He likened this to a customer in the market for a new TV who does significant research and is fairly certain which one they want. Yet when they go into the store to see it, an overly chatty salesman “can talk you out of it.”
Approaching the conversation as an “assumed close” — that they are going to use your shop — can help close the deal and validates the customer’s sense that your shop might be a good one to pick, according to Abouzeid. Often, using that tactic will lead to the customer going along with it, he said.
Get more communication tips at Repairer Driven Education
Want more advice for managing your shop’s interactions? Learn more during the SEMA show in Las Vegas with “Preparing for Negotiations” with Eric Newell of asTech. The sessions are part of the Society of Collision Repair Specialists Repairer Driven Education Series Oct. 29-Nov. 2. Register here for individual RDE classes or the series pass package deal.
Shutting up is also valuable after you ask a “closing question,” according to Abouzeid, whose presentation defined these queries to include asking the customer to set an appointment, asked for the work or offered a price.
In negotiations, the adage goes, the person who speaks first loses, he said. But it’s not really about winning or losing, he said: It’s more about getting an answer.
Continuously talking might interrupt the customer’s train of thought and blow the sale.
For example, offering openings at 11 a.m. or noon. The customer might pause to think about their own schedule. Shut up and let them figure out which one they want.
“They’re buying one of your options,” he said. Pressure them, and they’ll get frustrated. If you wait, “they can usually work it out.”‘
When you ask them to sign the repair authorization and truly close the sale — a question you need to ask, rather than passively wait for them to request it — the customer might think for a while. Keep your cool and stay relaxed, Abouzeid said.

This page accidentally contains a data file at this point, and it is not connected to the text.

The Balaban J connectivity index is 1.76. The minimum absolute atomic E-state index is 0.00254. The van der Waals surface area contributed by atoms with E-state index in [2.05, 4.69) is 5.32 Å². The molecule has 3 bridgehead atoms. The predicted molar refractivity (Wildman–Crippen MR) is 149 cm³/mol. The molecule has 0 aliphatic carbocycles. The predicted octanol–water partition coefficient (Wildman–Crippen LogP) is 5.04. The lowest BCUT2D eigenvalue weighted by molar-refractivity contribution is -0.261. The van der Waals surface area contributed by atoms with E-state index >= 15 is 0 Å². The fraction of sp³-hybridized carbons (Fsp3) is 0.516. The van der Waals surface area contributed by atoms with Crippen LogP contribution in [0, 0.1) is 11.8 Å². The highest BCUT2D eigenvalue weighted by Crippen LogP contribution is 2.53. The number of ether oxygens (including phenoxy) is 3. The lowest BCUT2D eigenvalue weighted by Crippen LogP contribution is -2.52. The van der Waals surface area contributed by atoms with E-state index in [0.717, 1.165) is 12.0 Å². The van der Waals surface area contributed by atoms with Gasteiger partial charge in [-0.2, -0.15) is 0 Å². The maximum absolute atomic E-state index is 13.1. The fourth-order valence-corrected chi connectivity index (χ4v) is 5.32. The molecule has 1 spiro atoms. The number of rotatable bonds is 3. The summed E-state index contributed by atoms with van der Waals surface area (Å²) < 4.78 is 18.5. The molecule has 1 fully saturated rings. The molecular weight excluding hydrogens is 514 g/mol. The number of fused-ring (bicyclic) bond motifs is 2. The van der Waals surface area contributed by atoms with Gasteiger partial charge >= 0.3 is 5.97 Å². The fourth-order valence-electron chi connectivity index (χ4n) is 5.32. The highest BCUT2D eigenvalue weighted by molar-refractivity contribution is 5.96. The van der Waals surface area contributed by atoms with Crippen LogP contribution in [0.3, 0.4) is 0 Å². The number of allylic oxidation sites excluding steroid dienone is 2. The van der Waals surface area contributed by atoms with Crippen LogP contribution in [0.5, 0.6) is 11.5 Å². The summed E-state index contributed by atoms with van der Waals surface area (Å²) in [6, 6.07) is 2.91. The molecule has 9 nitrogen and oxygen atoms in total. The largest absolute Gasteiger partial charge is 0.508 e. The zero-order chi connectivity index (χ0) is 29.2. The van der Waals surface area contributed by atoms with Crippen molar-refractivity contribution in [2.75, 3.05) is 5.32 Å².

The customer is just deciding if what you’ve told them makes sense, if they can trust you, and pausing naturally before making this big decision.
“You’re signing something. There’s fine print,” he said.
The shop knows it will do good work, and by closing the deal it’s performing the additional service of getting a customer to pull the trigger and finally get to stop the process of chewing over the decision, according to Abouzeid.
“Usually, they’re relieved,” he said.
Finally, when you speak to customers, do so in their language, Abouzeid said.
Speaking too technically might lead a customer to unconsciously dislike you, and when a shop gets too slangy with industry terms, customers “do tend to get confused” and lose interest, he said. Don’t talk down to them, but educate them and describe things in a way the customer would understand, he said.
Featured images: Kareem Abouzeid, a Management Success! Top 20 Group member and trainer, offered an Aug. 10 NACE audience examples from the playbook he said works at his non-direct repair program Chico, Calif., shop Knockout Collision. The shop “now does well over $1 million a year,” according to Management Success! (Slides by Abouzeid; photos by John Huetter/Repairer Driven News)